This Popular Shampoo Is Killing Your Hair—Here’s What to Use Instead
Beauty aisles are loaded with clarifying shampoo options, but unless you have a very specific hair type, they're probably doing more harm than good to your precious strands. Here's why.
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Clarifying shampoo, in my opinion, is one of the biggest drugstore beauty aisle farces out there. It’s all a well-engineered marketing ploy to get you to buy what I consider dish soap in a more elegant bottle. I’ve been working with hair-care products and their formulas for years (you can read about how I make over $80K a year testing shampoos), and even my thick, healthy strands end up crunchy and brittle when so much as a dab of the clarifying stuff hits my head. I asked my most trusted hair expert friends if they agreed as well. Did they ever.
“Clarifying shampoos are rarely recommended for a daily shampoo,” shares Liam Carey, owner of Broome and Beauty Salon in New York. “Using clarifying shampoo could leave your hair brittle and dry, as well as create an itchy scalp.” Liam told me that anyone with processed hair, especially those with red tones, highlights, any form of bleached hair, or curls is especially prone to the damage clarifying suds can do. As a curly girl myself, I can tell you that moisture is a way of life. “Unless you want more damage and the world’s worst knots, stay away.”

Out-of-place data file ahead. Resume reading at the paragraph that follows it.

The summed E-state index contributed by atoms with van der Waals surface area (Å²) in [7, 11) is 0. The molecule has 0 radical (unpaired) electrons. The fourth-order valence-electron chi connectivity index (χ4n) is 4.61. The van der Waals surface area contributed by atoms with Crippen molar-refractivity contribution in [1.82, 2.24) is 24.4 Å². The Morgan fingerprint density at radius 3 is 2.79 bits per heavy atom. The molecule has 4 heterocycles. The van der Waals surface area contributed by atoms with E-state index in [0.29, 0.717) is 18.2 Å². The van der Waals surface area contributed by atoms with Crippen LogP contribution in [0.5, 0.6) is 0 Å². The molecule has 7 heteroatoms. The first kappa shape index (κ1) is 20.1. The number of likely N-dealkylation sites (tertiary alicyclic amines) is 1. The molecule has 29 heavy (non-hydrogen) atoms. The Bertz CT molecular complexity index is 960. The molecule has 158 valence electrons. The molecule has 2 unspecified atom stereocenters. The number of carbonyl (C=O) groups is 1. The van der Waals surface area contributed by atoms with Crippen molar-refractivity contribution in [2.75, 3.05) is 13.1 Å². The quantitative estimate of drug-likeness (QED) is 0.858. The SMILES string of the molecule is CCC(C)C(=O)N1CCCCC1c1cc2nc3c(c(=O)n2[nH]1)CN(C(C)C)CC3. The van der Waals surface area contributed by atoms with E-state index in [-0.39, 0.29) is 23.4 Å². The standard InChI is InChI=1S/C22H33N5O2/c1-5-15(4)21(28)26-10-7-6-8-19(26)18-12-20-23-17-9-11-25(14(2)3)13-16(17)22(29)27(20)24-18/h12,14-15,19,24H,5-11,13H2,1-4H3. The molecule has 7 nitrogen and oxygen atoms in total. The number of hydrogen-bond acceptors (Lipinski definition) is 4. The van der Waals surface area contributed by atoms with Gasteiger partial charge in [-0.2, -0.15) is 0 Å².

Liam confirmed what I already felt deep in the soul of every single one of my strands, but I needed a more scientific explanation of how any why this sudsy cleanser is such a silent killer.
“Clarifying shampoos are formulated with higher levels of surfactants than other shampoos,” explained Ron Robinson, a cosmetic chemist for Dove Hair (a line I personally use). “They’re formulated to remove buildup and residue from conditioners and styling products. Unfortunately while doing so, they remove some of hair’s natural oils that keep it shiny and moisturized, especially if they’re used too often.” Here’s a cheat sheet to finding the best shampoo for your hair type.
DIY Clarifying Shampoo
That means on a scientific level, anyone with dry, damaged, or processed hair should avoid these shampoos like the plague and opt for homemade clarifying shampoo options instead. My personal formula for a homemade clarifying shampoo is pretty simple, but a little smelly, so only use it when you really need it, like after a weekend at the beach when your strands were coated in oils, heat protectants, ocean hair sprays, and other gunky products. All you need to do is grab a cup, a fork, 1/4 cup of your regular shampoo (hopefully something hydrating), and add an equal amount of apple cider vinegar. Whip it up till it’s fully blended, and shampoo the grime right out of your hair without risking your gorgeous tresses. The vinegar smell goes away by the time you condition your hair.
It’s a great solution for people with processed hair who love to work out, too, because sometimes you really want to clear away all the oils and sweat from a long run or hard workout, but don’t want to damage your strands more than hair color, processing, and life already have. In the meantime, if you still have a bottle of the damage-doing clarifying stuff in your shower, swap it out for anything that is labeled with the words hydrating, moisturizing, or replenishing. Your hair will thank you.